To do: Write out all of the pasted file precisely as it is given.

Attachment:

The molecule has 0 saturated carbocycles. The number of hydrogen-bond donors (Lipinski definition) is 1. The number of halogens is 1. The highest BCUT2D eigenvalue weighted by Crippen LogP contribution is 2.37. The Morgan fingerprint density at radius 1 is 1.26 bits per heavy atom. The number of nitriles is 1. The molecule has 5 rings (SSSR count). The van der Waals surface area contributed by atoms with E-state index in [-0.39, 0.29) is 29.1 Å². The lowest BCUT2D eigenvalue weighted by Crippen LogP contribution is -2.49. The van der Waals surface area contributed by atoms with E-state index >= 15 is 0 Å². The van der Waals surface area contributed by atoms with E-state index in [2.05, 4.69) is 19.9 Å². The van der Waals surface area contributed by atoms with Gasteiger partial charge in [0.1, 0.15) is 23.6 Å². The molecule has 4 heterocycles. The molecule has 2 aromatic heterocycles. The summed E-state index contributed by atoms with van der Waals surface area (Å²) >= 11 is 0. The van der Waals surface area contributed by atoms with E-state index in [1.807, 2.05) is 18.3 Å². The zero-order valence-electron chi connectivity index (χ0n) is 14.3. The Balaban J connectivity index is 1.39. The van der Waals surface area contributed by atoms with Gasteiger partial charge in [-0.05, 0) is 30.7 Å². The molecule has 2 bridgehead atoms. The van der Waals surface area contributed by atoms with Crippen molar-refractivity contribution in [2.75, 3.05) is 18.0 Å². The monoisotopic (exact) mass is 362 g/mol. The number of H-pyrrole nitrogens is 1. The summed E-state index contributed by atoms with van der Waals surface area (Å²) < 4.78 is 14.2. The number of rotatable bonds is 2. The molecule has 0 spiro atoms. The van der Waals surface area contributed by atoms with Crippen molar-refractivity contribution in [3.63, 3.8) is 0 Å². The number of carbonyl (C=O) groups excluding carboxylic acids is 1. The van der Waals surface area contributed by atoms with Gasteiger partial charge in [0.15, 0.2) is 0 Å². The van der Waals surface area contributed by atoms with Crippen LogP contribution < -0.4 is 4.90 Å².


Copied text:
The molecule has 0 saturated carbocycles. The number of hydrogen-bond donors (Lipinski definition) is 1. The number of halogens is 1. The highest BCUT2D eigenvalue weighted by Crippen LogP contribution is 2.37. The Morgan fingerprint density at radius 1 is 1.26 bits per heavy atom. The number of nitriles is 1. The molecule has 5 rings (SSSR count). The van der Waals surface area contributed by atoms with E-state index in [-0.39, 0.29) is 29.1 Å². The lowest BCUT2D eigenvalue weighted by Crippen LogP contribution is -2.49. The van der Waals surface area contributed by atoms with E-state index >= 15 is 0 Å². The van der Waals surface area contributed by atoms with E-state index in [2.05, 4.69) is 19.9 Å². The van der Waals surface area contributed by atoms with Gasteiger partial charge in [0.1, 0.15) is 23.6 Å². The molecule has 4 heterocycles. The molecule has 2 aromatic heterocycles. The summed E-state index contributed by atoms with van der Waals surface area (Å²) >= 11 is 0. The van der Waals surface area contributed by atoms with E-state index in [1.807, 2.05) is 18.3 Å². The zero-order valence-electron chi connectivity index (χ0n) is 14.3. The Balaban J connectivity index is 1.39. The van der Waals surface area contributed by atoms with Gasteiger partial charge in [-0.05, 0) is 30.7 Å². The molecule has 2 bridgehead atoms. The van der Waals surface area contributed by atoms with Crippen molar-refractivity contribution in [2.75, 3.05) is 18.0 Å². The monoisotopic (exact) mass is 362 g/mol. The number of H-pyrrole nitrogens is 1. The summed E-state index contributed by atoms with van der Waals surface area (Å²) < 4.78 is 14.2. The number of rotatable bonds is 2. The molecule has 0 spiro atoms. The van der Waals surface area contributed by atoms with Crippen molar-refractivity contribution in [3.63, 3.8) is 0 Å². The number of carbonyl (C=O) groups excluding carboxylic acids is 1. The van der Waals surface area contributed by atoms with Gasteiger partial charge in [0.15, 0.2) is 0 Å². The van der Waals surface area contributed by atoms with Crippen LogP contribution < -0.4 is 4.90 Å².